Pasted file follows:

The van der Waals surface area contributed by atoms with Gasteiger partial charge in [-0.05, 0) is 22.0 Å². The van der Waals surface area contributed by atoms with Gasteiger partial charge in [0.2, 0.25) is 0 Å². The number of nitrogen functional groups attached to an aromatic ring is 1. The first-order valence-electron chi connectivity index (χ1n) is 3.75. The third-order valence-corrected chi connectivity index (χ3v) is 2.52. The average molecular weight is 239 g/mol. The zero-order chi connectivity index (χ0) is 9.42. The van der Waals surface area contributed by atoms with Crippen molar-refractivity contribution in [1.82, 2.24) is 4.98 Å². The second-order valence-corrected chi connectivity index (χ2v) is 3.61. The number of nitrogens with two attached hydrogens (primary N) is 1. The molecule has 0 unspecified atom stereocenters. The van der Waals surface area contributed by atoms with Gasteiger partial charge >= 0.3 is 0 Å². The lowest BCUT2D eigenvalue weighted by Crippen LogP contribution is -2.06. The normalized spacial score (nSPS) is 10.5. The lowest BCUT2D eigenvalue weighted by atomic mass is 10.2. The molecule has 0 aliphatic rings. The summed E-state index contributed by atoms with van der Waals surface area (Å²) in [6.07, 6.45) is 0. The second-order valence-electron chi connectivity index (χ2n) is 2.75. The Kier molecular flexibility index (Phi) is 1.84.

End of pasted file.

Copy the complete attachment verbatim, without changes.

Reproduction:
The van der Waals surface area contributed by atoms with Gasteiger partial charge in [-0.05, 0) is 22.0 Å². The van der Waals surface area contributed by atoms with Gasteiger partial charge in [0.2, 0.25) is 0 Å². The number of nitrogen functional groups attached to an aromatic ring is 1. The first-order valence-electron chi connectivity index (χ1n) is 3.75. The third-order valence-corrected chi connectivity index (χ3v) is 2.52. The average molecular weight is 239 g/mol. The zero-order chi connectivity index (χ0) is 9.42. The van der Waals surface area contributed by atoms with Crippen molar-refractivity contribution in [1.82, 2.24) is 4.98 Å². The second-order valence-corrected chi connectivity index (χ2v) is 3.61. The number of nitrogens with two attached hydrogens (primary N) is 1. The molecule has 0 unspecified atom stereocenters. The van der Waals surface area contributed by atoms with Gasteiger partial charge >= 0.3 is 0 Å². The lowest BCUT2D eigenvalue weighted by Crippen LogP contribution is -2.06. The normalized spacial score (nSPS) is 10.5. The lowest BCUT2D eigenvalue weighted by atomic mass is 10.2. The molecule has 0 aliphatic rings. The summed E-state index contributed by atoms with van der Waals surface area (Å²) in [6.07, 6.45) is 0. The second-order valence-electron chi connectivity index (χ2n) is 2.75. The Kier molecular flexibility index (Phi) is 1.84.